At a glance, the Multicomp Pro MP730026 seems like a typical DMM. And it is! It measures voltage, current, frequency, temperature (with included K-Type thermocouple), and even features a white LED to act as a work light. The non-typical feature that caught my attention is its Bluetooth Low Energy (BLE) support.
Overall I like the meter. It is an excellent general-purpose DMM. After using it for a couple of months, I have discovered only three things I dislike about it. The first is that it has no min/max function. The second is that it beeps loudly before turning off. My personal preference would be for it to shut itself off quietly. Neither of these is a dealbreaker, but you should be aware of them. The last one is a more significant issue. The compelling BLE capability I mentioned one paragraph ago is barely functional out-of-the-box. However, I found a solution!
The software provided by Multicomp Pro is disappointing. It only works with Windows and a very specific BLE dongle. My search for a cross-platform solution leads me to a Python-based solution. Thanks to a module called Bleak, it is possible to communicate with the MP730026 DMM on practically any BLE-compatible computer. I have had success on a Microsoft Surface Book, two Macs, a Raspberry Pi, and even an Arduino BLE Sense.
In this post, I take you through the steps to use the attached python files to connect to the Multicomp Pro MP730026. Part two of this post digs deeper into the data the meter sends. Let's get started by making sure you have Python 3.7.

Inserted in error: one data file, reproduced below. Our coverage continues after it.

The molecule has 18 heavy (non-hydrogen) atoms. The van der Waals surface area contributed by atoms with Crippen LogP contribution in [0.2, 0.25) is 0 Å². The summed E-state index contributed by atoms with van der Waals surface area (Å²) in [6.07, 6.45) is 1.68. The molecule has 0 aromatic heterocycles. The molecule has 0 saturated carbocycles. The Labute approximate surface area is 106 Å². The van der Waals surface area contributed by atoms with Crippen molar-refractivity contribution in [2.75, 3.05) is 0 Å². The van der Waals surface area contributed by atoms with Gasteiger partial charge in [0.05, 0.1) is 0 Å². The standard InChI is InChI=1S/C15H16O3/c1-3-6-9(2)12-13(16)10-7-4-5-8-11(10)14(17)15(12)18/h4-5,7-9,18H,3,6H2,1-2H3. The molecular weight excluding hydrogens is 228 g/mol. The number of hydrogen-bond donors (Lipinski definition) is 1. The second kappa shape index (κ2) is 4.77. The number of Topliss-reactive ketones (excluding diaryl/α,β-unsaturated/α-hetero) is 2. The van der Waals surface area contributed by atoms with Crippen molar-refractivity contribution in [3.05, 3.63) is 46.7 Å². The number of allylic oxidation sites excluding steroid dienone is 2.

Step 1, Install Python
For Linux and macOS, installing Python should not be a significant issue. Both operating systems probably already have a version of Python installed. Before moving forward, verify which version of Python is in your path.
If you don't have Python 3.7 or higher, use your distribution's package manager to install it. If you are on macOS, I suggest installing it using homebrew.
Windows users can install it from the Microsoft Store. However, I downloaded my copy from python.org and placed it in C:\python37. Another option is Cygwin. At first, I tried to work exclusively within Cygwin, but found some issues with libraries accessing the correct Windows APIs. So, I ended just using Python "natively" in Windows. Just like with the UNIX-based operating systems, the most important aspect is knowing which version of Python is running in your path.
Of course, in all three cases, you can explicitly state where 3.7 is with the first line of the script. Next up is the module we need.
Step 2, Install Bleak
The magic module that makes this all work is called Bleak. Despite having a negative sounding name, it is a fascinating project. There is a "front end" API that works with Python and a "back end" module that communicates with the operating system. From a programming point-of-view, your code does not care which backend Bleak picks. (There is one exception for macOS.)
The Python package installer, PIP, simplifies Bleak's installation.
pip install bleak
If you have both Python 2 and Python 3 installed, you may want to make sure the Python 3.x installation does the install with this modification:
pip3 install bleak
Fortunately, across all of the platforms I tried, I had no issues running bleak. In the next section, we will use Bleak's scan example to find some critical information about your MP730026 DMM and to verify the software stack is working.
Step 3, Find DMM's MAC Address
The Media Access Controller address (MAC) is the first piece of data we need.
First, turn on the DMM and turn the selector to any mode. Enable Bluetooth by pressing and holding the Hz, Duty, Delta, Bluetooth button until the meter beeps. On the LCD's upper left-hand corner, the Bluetooth symbol starts blinking. When a device connects to the meter, the symbol stays on steady.
Next, run bleak-scan.py. (Script is attached to the bottom of this post.)
It may take up to 10 seconds before you see anything. If you do see a list of devices, it means Bleak and Python can talk to your computer's BLE API. If you are not able to connect, then look at the troubleshooting section below.
This code shows all of the BLE devices the OS can see advertising their services. The one you want is called "BDM."